Topical anesthetics are commonly used in oral & maxillofacial surgery to control pain in the oral cavity mucosa before local anesthetic injection. These anesthetic agents come in many forms, developed for different usages, to minimize adverse reactions, and for optimal anesthetic efficiency. Earlier studies have revealed that these agents may also limit the growth of microorganisms in the area of anesthetic application. Many topical anesthetic agents show different levels of antimicrobial activity against various bacterial strains and Candida...
August 2018: Journal of Dental Anesthesia and Pain Medicine
Ranjivendra Nath, Ali Daneshmand, Dan Sizemore, Jing Guo, Reyes Enciso
This systematic review aimed to analyze the efficacy of corticosteroid premedication compared to placebo or no treatment to reduce postoperative pain in endodontic patients. Randomized controlled trials (RCTs) assessing corticosteroids via oral, intramuscular, subperiosteal, intraligamentary or intracanal route compared to passive or active placebo, or no treatment were included. Four databases were searched: PubMed, Web of Science, Cochrane Library and Embase up to 2/21/2018. Risk of bias was assessed with Cochrane Risk of bias tool...
August 2018: Journal of Dental Anesthesia and Pain Medicine
Khlood Baghlaf, Eman Elashiry, Najlaa Alamoudi
Pain control by means of local anesthesia is an intrinsic part of clinical practice in dentistry. Several studies evaluated intraligamental anesthesia using a computer-controlled anesthetic device in children. There is a need to provide a clinical guide for the use of computerized intraligamental anesthesia in children. Intraligamental anesthesia using a computer-controlled anesthetic device was found to cause significantly lower pain perception scores and lower pain-related behavior than traditional techniques...
August 2018: Journal of Dental Anesthesia and Pain Medicine
Steven J Barker
No abstract text is available yet for this article.
June 2018: Journal of Dental Anesthesia and Pain Medicine
Se-Ung Park, Sung-Hoon Kim, Hye-Mee Kwon, Gi-Ho Koh, Gi-Byoung Nam, Myong-Hwan Karm, Wook-Jong Kim, Seung-Woo Ku
A 57-year-old woman scheduled for cochlear implant removal exhibited preoperative electrocardiographic findings of early repolarization (ER). Four episodes of transient ST segment elevations during surgery raised suspicion for vasospastic angina (VA). In the post-anesthetic care unit, the patient complained of chest discomfort and received sublingual nitroglycerin with uncertain effect. The patient refused to proceed with postoperative invasive coronary angiography, resulting in inconclusive diagnosis. Intraoperative circumstances limit the diagnosis of VA, which emphasizes the need for further testing to confirm the diagnosis...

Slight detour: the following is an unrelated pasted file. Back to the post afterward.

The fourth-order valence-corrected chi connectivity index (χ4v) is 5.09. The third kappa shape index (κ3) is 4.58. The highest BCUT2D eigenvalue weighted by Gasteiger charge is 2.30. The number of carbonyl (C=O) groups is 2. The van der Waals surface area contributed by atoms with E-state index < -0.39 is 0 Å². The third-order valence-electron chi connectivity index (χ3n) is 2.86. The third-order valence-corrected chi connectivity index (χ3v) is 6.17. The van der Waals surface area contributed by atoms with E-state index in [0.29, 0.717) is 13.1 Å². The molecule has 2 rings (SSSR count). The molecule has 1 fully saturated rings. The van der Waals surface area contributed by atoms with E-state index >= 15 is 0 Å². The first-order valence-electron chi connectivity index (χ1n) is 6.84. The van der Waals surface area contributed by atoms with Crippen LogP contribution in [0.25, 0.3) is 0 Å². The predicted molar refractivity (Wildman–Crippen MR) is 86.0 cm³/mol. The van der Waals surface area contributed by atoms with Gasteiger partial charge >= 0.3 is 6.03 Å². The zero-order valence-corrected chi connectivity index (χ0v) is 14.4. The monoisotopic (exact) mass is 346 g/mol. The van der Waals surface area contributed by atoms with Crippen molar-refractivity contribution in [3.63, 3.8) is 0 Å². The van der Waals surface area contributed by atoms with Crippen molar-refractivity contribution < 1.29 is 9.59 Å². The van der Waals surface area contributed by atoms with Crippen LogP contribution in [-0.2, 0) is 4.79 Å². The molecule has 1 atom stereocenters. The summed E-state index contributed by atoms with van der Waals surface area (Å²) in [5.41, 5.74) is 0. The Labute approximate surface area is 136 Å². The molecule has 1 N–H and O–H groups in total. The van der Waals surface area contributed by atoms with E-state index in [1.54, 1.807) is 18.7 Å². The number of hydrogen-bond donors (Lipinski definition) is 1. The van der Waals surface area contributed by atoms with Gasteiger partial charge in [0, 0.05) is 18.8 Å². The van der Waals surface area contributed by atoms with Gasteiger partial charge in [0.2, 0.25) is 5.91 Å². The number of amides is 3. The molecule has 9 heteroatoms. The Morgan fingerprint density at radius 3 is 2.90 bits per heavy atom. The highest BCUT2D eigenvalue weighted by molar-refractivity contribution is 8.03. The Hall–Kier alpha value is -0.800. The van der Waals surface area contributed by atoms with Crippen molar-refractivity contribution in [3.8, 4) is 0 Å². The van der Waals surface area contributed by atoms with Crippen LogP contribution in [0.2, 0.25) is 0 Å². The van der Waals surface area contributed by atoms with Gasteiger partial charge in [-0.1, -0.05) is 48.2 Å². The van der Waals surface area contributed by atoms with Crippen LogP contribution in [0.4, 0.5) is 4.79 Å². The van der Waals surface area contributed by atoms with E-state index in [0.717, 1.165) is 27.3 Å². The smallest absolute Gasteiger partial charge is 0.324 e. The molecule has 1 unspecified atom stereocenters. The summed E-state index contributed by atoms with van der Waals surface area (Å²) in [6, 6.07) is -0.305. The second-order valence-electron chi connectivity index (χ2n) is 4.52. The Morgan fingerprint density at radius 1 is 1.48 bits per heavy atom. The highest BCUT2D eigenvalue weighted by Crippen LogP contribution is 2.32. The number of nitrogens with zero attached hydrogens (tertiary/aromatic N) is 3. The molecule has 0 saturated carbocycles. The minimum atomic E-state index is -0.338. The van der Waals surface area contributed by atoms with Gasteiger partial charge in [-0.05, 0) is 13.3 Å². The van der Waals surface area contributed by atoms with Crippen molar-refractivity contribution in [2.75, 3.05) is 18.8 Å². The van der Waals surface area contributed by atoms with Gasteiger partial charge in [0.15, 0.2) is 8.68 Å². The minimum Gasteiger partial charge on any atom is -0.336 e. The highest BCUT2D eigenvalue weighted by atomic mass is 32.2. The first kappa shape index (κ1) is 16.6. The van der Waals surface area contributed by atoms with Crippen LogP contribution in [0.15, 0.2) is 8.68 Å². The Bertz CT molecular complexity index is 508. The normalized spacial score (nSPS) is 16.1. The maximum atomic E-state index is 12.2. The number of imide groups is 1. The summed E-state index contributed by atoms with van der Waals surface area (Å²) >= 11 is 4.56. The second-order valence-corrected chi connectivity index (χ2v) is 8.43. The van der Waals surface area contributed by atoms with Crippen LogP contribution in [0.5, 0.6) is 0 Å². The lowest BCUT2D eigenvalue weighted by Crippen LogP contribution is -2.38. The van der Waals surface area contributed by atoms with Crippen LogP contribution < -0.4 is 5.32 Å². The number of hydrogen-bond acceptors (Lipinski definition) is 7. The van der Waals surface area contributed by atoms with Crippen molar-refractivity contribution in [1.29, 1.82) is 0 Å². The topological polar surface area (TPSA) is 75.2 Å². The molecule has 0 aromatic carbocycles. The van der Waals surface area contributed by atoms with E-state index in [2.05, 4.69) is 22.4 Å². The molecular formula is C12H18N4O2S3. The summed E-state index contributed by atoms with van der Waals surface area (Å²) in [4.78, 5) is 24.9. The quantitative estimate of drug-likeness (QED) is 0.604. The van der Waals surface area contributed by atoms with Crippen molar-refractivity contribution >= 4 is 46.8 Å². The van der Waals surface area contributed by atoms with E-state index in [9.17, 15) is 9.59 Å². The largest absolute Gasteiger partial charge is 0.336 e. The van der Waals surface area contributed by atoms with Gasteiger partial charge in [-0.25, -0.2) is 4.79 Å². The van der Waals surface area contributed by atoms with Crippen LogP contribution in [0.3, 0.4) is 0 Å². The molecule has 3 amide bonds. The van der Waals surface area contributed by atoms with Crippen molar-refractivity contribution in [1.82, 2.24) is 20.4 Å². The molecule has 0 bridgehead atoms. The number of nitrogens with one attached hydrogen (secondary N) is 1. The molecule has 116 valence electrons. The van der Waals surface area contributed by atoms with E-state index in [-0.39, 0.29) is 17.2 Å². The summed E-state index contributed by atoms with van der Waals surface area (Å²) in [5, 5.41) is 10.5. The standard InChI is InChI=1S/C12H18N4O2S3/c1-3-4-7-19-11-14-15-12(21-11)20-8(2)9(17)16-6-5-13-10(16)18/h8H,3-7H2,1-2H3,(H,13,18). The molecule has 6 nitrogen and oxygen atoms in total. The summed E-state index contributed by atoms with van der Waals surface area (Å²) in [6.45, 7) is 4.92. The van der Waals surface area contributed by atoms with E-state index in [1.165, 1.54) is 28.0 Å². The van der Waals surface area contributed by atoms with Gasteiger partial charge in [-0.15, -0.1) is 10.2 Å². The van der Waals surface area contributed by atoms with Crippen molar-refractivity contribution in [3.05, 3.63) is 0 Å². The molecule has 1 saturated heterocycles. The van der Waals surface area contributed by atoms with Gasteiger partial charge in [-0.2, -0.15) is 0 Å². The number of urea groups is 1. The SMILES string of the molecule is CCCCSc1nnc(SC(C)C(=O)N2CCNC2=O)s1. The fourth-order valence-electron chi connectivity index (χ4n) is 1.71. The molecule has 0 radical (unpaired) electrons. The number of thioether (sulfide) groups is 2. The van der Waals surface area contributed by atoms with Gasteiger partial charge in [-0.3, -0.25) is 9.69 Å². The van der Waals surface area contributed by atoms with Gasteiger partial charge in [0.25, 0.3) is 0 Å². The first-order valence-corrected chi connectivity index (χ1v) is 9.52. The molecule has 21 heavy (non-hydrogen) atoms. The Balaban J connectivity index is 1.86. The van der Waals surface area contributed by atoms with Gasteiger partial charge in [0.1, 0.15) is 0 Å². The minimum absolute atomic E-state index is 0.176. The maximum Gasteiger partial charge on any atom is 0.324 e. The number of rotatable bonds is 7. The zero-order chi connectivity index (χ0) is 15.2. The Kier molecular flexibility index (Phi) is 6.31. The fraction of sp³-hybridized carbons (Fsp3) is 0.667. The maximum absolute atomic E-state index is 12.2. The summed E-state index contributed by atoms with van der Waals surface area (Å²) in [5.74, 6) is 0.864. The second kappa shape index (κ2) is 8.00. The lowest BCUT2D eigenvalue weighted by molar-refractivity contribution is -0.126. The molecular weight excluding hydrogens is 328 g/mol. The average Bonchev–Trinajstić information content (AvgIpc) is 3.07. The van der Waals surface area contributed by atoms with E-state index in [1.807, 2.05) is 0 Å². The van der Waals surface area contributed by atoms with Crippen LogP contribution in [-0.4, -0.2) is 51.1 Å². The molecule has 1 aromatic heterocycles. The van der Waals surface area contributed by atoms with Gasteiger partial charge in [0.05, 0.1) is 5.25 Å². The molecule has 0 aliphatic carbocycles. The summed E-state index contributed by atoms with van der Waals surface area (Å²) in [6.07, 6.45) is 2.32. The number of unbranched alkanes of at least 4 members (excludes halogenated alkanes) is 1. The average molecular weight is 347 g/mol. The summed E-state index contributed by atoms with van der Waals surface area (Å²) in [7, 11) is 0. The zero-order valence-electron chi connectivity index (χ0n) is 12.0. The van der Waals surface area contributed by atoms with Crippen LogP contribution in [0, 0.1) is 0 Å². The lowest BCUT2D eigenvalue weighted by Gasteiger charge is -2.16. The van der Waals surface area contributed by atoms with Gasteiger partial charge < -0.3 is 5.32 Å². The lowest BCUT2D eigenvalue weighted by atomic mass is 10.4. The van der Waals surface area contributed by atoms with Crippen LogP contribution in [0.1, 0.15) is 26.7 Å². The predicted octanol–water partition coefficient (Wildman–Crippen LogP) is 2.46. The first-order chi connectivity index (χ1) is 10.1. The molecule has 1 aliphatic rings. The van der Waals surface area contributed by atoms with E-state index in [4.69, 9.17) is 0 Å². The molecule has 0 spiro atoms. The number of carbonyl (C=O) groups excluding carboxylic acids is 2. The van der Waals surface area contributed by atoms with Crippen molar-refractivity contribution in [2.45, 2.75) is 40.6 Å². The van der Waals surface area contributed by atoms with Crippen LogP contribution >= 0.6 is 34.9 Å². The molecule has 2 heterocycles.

June 2018: Journal of Dental Anesthesia and Pain Medicine
Rathna Paramaswamy
Complex cervical spine fractures are a serious complications of maxillofacial trauma and associated with high mortality and neurological morbidity. Strict vigilance in preventing further insult to the cervical spine is a crucial step in managing patients who are at risk for neurologic compromise. We report a rare case of a right transverse process of atlas fracture with right-sided vertebral artery injury that was associated with a comminuted fracture of the body and angle of the mandible, which restricted mouth opening...
June 2018: Journal of Dental Anesthesia and Pain Medicine
Re-Mee Doh, Sooil Shin, Tae Min You
Paresthesia is an altered sensation of the skin, manifesting as numbness, partial loss of local sensitivity, burning, or tingling. The inferior alveolar nerve (IAN) is the third branch of the trigeminal nerve and is very important in dental treatment. IAN paresthesia may occur after various dental procedures such as simple anesthetic injections, surgical procedures, and endodontic treatment, and is reported to range from 0.35% to 8.4%. The altered sensation usually follows immediately after the procedure, and reports of late onset of nerve involvement are rare...
June 2018: Journal of Dental Anesthesia and Pain Medicine
Patrick K Chung, Parmanand Dhanrajani